National magazine aims to preserve ‘Veterans’ Voices’

Published 6:00 am Friday, November 10, 2006

While most would acknowledge and even express gratitude toveterans who have served this country through the years, so oftenit is difficult to determine some practical way to show thatappreciation.

One means of giving back a little bit to these people who havegiven so much is through the Hospitalized Veterans Writing Project(HVWP).

The HVWP was founded in 1946 in Chicago as a means to utilizewriting as therapy for the hospitalized veterans during World WarII. So many of the wounded were not only hurt physically, but dueto the ravages of combat, they also were injured emotionally andspiritually.

Writing was a way of encouraging them to learn to express someof that pain in a way that could be therapeutic for them.

The program began to spread nationwide, and organizersrecognized the need to take the project a step further. “Veterans’Voices,” a publication to put the writings of these veterans inprint, began in 1952, and has been produced ever since.

“Veterans’ Voices” can only continue to succeed and fill thisvoid by volunteer help. This not-for-profit organization needsvolunteer writing aides to work both one on one and with groups ofpatients to not only help them convert thoughts and feelings intostories and poems, but to simply do the practical work of writingor typing them down.

Ann Van Norman, a Brookhaven resident and member of the Veteransof Foreign Wars Auxiliary, is a big supporter of the magazine.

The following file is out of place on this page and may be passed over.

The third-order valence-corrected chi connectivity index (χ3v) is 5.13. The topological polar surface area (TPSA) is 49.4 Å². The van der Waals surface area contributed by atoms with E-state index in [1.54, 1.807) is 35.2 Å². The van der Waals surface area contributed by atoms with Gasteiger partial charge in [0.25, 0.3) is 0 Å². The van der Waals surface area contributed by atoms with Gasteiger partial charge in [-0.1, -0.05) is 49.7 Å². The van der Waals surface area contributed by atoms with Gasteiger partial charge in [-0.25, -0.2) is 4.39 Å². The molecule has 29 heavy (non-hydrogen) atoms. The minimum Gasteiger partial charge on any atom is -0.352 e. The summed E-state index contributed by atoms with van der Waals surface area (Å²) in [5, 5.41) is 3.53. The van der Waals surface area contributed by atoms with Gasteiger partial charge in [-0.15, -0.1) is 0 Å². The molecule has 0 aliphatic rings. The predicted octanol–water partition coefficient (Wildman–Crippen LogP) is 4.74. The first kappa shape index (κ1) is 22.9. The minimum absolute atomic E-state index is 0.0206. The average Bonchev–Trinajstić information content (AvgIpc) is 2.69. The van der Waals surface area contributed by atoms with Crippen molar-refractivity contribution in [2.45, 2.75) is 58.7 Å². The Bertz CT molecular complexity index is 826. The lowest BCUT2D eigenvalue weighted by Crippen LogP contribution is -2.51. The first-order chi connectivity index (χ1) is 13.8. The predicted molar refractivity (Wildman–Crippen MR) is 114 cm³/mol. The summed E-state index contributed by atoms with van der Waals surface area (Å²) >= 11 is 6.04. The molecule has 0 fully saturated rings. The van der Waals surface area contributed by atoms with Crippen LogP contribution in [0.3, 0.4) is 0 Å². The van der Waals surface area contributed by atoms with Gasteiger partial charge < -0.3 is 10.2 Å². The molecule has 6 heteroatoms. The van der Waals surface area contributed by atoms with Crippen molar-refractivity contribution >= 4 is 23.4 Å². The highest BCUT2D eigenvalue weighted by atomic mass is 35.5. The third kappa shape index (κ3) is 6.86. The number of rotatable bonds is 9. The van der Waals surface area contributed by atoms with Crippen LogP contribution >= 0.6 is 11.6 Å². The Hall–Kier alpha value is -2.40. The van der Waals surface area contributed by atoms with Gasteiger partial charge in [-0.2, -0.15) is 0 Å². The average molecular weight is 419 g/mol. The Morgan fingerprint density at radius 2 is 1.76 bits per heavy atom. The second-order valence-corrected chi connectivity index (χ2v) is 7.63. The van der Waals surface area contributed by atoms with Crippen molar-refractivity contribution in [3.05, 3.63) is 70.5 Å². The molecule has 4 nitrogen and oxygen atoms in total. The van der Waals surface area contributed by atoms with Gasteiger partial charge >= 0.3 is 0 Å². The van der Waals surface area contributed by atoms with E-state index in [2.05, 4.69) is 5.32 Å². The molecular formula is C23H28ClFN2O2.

“I think this is a good program for people to know about,” saidVan Norman. “Statistics say that 2,000 veterans die each day, andtheir stories die with them. This is a good way to preserve theirmemories.”

The magazine is devoted to the writings of veterans – either asinpatients or outpatients – of local VA medical centers, such asthe G.V. (Sonny) Montgomery VA Medical Center in Jackson.

Through these facilities, the manuscripts are submitted to thenational office in Mission, Kan., where volunteer editors reviewand select materials for publication. The resulting 64-pagemagazine is published three times a year. There have beensubmissions to the magazine by veterans in 49 states.

The submissions are not solely limited to World War II veterans,but United States veterans of every war.

To learn more about the “Veterans’ Voices” magazine orsubscribe, visit the HVWP Web site www.veteransvoices.org or callPris Chansky, administrative manager, at (913) 432-1214, or writeto the Hospitalized Veterans Writing Project, 5920 Nall Ave., Suite105, Mission, KA 66202.